After a trauma, doctors will ask questions about what happened and conduct a careful examination. If patients are conscious, doctors may test patients’ ability to move different parts of the body, and their ability to feel strong or light sensations in different parts of the body. These tests help determine whether movement and sensation have been affected by the injury. Doctors will ask about any pain in the neck or back.
If doctors cannot rule out a spinal cord injury, patients will need imaging tests like X-ray, CT scan, or MRI:
- X-ray (also known as plain films) –test that uses invisible electromagnetic energy beams (X-rays) to produce images of bones. Soft tissue structures such as the spinal cord, spinal nerves, the disc and ligaments are usually not seen on X-rays, nor on most tumors, vascular malformations, or cysts. X-rays provide an overall assessment of the bone anatomy as well as the curvature and alignment of the vertebral column. Spinal dislocation or slippage (also known as spondylolisthesis), kyphosis, scoliosis, as well as local and overall spine balance can be assessed with X-rays. Specific bony abnormalities such as bone spurs, disc space narrowing, vertebral body fracture, collapse or erosion can also be identified on plain film X-rays. Dynamic, or flexion/extension X-rays (X-rays that show the spine in motion) may be obtained to see if there is any abnormal or excessive movement or instability in the spine at the affected levels.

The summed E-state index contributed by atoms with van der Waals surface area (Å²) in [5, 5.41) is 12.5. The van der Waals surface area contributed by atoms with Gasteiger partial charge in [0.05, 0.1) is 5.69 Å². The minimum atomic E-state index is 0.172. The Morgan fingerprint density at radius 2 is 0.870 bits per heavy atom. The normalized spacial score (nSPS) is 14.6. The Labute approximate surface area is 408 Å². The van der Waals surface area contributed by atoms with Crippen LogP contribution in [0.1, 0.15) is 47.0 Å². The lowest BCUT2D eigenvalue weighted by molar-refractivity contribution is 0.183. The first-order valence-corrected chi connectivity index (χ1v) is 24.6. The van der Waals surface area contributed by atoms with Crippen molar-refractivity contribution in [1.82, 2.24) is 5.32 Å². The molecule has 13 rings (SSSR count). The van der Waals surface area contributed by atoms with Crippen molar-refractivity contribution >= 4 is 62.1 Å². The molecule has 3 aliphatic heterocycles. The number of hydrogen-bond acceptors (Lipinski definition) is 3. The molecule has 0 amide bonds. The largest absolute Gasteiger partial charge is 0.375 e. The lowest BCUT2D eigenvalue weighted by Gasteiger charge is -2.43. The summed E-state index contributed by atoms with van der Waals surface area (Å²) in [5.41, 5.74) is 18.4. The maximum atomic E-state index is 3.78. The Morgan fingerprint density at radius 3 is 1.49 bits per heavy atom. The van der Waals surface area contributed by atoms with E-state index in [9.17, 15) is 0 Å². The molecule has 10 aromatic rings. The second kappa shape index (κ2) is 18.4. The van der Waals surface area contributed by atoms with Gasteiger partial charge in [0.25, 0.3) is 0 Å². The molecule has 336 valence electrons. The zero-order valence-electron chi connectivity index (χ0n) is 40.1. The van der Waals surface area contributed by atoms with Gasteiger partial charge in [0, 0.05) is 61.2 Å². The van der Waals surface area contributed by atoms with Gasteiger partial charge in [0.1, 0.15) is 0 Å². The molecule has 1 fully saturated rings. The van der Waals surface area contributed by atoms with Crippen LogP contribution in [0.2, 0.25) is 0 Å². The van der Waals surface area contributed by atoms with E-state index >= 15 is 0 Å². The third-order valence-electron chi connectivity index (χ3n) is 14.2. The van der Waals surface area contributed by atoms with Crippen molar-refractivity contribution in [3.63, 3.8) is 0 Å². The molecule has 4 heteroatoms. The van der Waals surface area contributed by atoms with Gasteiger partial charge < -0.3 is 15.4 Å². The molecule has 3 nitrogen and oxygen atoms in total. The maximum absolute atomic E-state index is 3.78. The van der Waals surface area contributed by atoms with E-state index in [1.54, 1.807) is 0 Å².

- Computed tomography scan (also called a CT scan) — a diagnostic procedure that uses a combination of X-rays and computer technology to produce detailed images of any part of the body, including the bones, muscles, fat, and organs. CT scans are more detailed than general X-rays.
- Magnetic resonance imaging (MRI) — a diagnostic procedure that uses a combination of large magnets, radiofrequencies, and a computer to produce detailed images of organs and structures within the body. MRIs are the most helpful scan for visualizing the spinal cord.
Specific treatment for a spinal cord injury varies by case. The type of treatment depends on a variety of factors, which may include:
- Age, overall health, and medical history
- Extent and type of the spinal cord injury
- Tolerance to specific medications, procedures, or therapies
In some cases, surgery may be necessary to stabilize fractured bones, decompress (relieve the pressure on) the injured area, and to manage any other injuries. However, there is not yet a way to reverse damage to an injured spinal cord. Even so, as the body heals from the injury, some patients may recover some spinal cord function up to six or twelve months after injury.
Recovery from a spinal cord injury requires long-term hospitalization and rehabilitation. An interdisciplinary team of physicians, nurses, therapists (physical, occupational, or speech), and other specialists work together with each patient affected by a spinal cord injury.
New types of rehabilitation, new technologies, and other treatments are constantly being developed and improved. And around the world, researchers are working to find methods of healing spinal cord injuries.
Drs. Paul C. McCormick, Michael G. Kaiser, Peter D. Angevine, Alfred T. Ogden, Christopher E. Mandigo, Patrick C. Reid and Richard C.E. Anderson (Pediatric) are experts in treating spinal cord injuries. They can also offer you a second opinion.